jquery-logo First of all it’s really huge. SharePoint is a rich platform with tons of functionality which partly relies on client-side technology, but still: does it justify a few hundreds of kilobytes of JavaScript? It doesn’t. Sure you don’t always need all of it, and you can compress it, but it is really a lot of KB that you need to push down the pipeline to the end users to get the UI to work.

Second of all SharePoint JavaScript is badly structured. If you’ve been ever working with JavaScript there is a big chance you had a look at some frameworks like YUI, jQuery, and have read some of Robert Nyman’s articles on JavaScript. JavaScript in SharePoint resembles none of the examples you have seen: it’s really poorly structured and difficult to follow. Because of this, you cannot understand it, benefit of it and minify it to decrease the page payload.

So couldn’t the SharePoint Team restructure the JavaScript and see whether some of the pieces could be replaced with jQuery based snippets? In the last few months we’ve seen how jQuery have been integrated in Visual Studio, so Microsoft definitely sees its added value. I’m pretty sure using it to leverage the SharePoint UX would simplify a few things and give developers some new possibilities. Don’t believe me? Check out how easily Paul Grenier tweaks SharePoint UX using nothing more than jQuery and a couple of lines of JavaScript. Sweet!

UI!… Calling UI!

As I’ve already mentioned SharePoint UI strongly relies on JavaScript is 100% supported by Internet Explorer only. Unfortunately parsing JavaScript is not what IE does the best. Too much JavaScript results in non-responsive UI what confuses the end users who keep on clicking the buttons just to find out that they need to wait a moment for the IE to get through all the JavaScript.

As far as I can tell, users don’t mind waiting a little after starting an action, as long as they are given the feedback that their request has been received and that something is going on in the background. The weird thing is, that some places in SharePoint do provide such feedback. Why not implement it everywhere then?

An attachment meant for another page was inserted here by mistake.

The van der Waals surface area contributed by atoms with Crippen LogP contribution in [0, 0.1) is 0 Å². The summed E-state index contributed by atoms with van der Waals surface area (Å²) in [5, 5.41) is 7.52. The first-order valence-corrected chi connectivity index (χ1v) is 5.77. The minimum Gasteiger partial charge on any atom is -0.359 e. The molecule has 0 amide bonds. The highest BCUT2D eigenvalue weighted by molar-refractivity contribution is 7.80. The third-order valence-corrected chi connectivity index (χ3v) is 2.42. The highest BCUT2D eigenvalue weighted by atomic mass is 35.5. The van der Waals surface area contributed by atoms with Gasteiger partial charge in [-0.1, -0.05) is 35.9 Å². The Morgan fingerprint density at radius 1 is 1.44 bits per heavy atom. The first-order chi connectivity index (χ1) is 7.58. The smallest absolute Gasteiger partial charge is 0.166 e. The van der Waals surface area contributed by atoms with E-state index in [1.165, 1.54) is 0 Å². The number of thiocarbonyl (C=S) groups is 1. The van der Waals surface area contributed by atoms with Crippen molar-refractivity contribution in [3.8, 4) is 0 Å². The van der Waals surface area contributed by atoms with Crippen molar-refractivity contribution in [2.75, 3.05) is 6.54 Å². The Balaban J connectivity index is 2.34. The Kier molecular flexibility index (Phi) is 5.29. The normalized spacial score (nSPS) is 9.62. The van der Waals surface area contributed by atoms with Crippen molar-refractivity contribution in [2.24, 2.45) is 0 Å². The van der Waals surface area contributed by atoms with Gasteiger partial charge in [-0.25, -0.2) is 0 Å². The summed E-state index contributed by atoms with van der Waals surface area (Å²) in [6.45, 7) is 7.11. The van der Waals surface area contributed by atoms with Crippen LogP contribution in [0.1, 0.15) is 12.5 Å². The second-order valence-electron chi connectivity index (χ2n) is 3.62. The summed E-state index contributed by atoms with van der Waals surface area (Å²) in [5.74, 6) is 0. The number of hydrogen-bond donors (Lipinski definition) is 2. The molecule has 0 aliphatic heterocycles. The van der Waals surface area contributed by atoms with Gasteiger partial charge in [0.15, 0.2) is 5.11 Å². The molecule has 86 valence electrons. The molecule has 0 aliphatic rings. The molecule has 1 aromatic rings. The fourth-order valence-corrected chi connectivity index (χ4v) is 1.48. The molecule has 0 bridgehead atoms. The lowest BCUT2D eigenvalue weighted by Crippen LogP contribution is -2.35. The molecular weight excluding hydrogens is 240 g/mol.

Another thing that the WSS team could to is to simplify the HTML markup. The more HTML is being served the longer it takes to download, parse, render and customize it. The more complex it is, the more difficult it is to understand it in case there is something wrong. It would be really cool if the SharePoint’s interface was simplified.

Do it, do it at once!

It’s quite odd that it actually takes two steps to create a Publishing Page in SharePoint. First you create a document and then you can proceed with filling in the page details. I’ve worked with a couple of Content Management Systems and I can tell you: I have never seen such approach before.

SharePoint developers among us almost immediately would try to explain how the SPListItem and SPFile are being created and the page is being instantiated… Guess what? The end users don’t care. When they want to create a page they want to have it done, instead of switching between two different screens and entering data in two places. It is confusing I admit. It would be cool if the MOSS team could do something about it too…

Wrap up

So these were the 5 experience-related things I’d love to see in SharePoint vNext. In the next post I will focus on development. Stay tuned and feel free to share your opinions, ideas and concerns.

Technorati Tags: SharePoint, SharePoint 2007, WSS 3.0, MOSS 2007